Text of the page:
/// Last Year’s Tax Rate May Not Survive in 2013, but Your Cable Service Probably Will

January 5, 2013  |  All Things Digital


Image copyright Vicki France Now that the fiscal cliff has collapsed, we can be pretty certain our tax bills are going up unfortunately. And a Reuters report in August suggested that cable/satellite TV subscribers are dropping like flies, with the industry losing 400,000 customers in just seven months. But as Peter Kafka aptly countered , these numbers are based on quarterly results not annual. And when you look at all of the data in the market, it is clear that paid TV is hardly dying. In spite of a soft economy, with about 14.5 million unemployed Americans and 8.2 million under-employed , people are still holding onto paid television, and actually consuming more video than ever before. Netflix has crossed over 30 million subscribers in the U.S., Hulu is approaching three million, but only 2.65 million people in the country “cut the cord” from traditional paid TV service. In fact, Americans are still spending about 33 hours a week watching traditional TV (that’s 4.5 hours a day!), compared to 27 minutes a week of streaming video . So where is this TV revolution the pundits have been blogging about?? Maybe we need to stop thinking of cable TV the way we think of phone service. It’s easy for technologists to predict that streaming video will do to cable companies what Skype did to the telcos, but I propose a new lens to filter TV technologies: an App that replaces broadcast television is like saying Yelp should replace Taco Bell. My contention is that a “TV revolution,” as some are calling it, is not in the cards. Instead, I see a “transformation” of TV taking place, and while transformations are far less sexy to blog about than revolutions, I think this one could be pretty fun and pretty lucrative for tech companies that get it right. First, let’s clarify “transformation” versus “revolution,” in the context of Web services and Internet Apps: Revolutionary apps fundamentally overthrow an analog provider with a digital alternative. Examples: Skype is a substitute for your landline. iTunes is a substitute for Virgin Megastore. LinkedIn is a substitute for schmoozing. Match.com is a substitute for my pushy (but well-intentioned) auntie in India. Transformative Apps make analog providers a more pleasing or user-friendly experience. Examples: Fandango makes going to movies easy and predictable. Foodspotting makes finding the perfect entree a delightful experience.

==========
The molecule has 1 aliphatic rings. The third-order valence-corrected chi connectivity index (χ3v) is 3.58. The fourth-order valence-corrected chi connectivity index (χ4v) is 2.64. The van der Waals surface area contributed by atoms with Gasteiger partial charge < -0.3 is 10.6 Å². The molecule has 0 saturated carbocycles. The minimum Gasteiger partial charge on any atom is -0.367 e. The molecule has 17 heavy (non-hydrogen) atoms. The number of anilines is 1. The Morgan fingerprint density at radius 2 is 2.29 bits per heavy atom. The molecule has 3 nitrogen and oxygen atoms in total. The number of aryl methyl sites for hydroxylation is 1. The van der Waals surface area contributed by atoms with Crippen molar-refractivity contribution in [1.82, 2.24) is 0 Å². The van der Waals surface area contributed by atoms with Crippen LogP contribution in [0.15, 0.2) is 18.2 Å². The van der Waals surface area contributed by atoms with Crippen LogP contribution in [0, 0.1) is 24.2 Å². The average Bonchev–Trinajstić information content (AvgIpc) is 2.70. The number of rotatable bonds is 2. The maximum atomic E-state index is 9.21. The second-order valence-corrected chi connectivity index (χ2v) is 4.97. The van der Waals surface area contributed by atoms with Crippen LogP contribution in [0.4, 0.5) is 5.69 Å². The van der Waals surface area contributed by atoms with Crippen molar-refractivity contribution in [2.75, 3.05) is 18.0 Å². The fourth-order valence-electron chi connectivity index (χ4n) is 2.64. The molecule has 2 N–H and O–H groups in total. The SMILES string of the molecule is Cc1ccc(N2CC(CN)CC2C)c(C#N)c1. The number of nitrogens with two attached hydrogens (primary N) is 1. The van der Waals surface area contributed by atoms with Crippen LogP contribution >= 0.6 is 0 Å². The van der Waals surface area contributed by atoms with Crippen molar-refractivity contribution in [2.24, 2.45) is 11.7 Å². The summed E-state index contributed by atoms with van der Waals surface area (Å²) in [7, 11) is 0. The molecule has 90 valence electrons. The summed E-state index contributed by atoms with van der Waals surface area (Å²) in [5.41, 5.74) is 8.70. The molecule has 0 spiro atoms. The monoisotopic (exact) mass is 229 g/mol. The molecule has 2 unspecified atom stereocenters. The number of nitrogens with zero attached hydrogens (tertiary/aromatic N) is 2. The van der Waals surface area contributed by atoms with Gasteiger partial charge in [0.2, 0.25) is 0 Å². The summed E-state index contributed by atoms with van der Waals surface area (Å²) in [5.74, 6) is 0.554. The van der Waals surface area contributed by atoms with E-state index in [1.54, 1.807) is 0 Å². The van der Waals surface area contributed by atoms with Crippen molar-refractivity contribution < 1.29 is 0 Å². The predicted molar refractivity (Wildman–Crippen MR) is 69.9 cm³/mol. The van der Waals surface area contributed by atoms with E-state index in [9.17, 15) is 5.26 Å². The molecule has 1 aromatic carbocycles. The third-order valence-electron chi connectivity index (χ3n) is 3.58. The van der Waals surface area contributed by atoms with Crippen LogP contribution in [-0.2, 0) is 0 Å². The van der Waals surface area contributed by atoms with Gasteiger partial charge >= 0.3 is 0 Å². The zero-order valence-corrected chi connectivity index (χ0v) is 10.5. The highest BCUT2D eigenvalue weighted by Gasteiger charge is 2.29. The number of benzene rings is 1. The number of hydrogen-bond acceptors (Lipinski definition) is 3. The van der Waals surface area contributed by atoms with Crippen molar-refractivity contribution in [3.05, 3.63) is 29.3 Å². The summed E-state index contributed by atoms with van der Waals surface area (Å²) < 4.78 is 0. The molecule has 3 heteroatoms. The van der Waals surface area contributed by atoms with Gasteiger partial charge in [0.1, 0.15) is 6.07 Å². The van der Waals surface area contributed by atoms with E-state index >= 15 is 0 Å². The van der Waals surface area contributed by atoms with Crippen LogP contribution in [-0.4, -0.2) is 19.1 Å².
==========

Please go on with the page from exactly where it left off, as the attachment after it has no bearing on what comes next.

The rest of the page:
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Last Year’s Tax Rate May Not Survive in 2013, but Your Cable Service Probably Will


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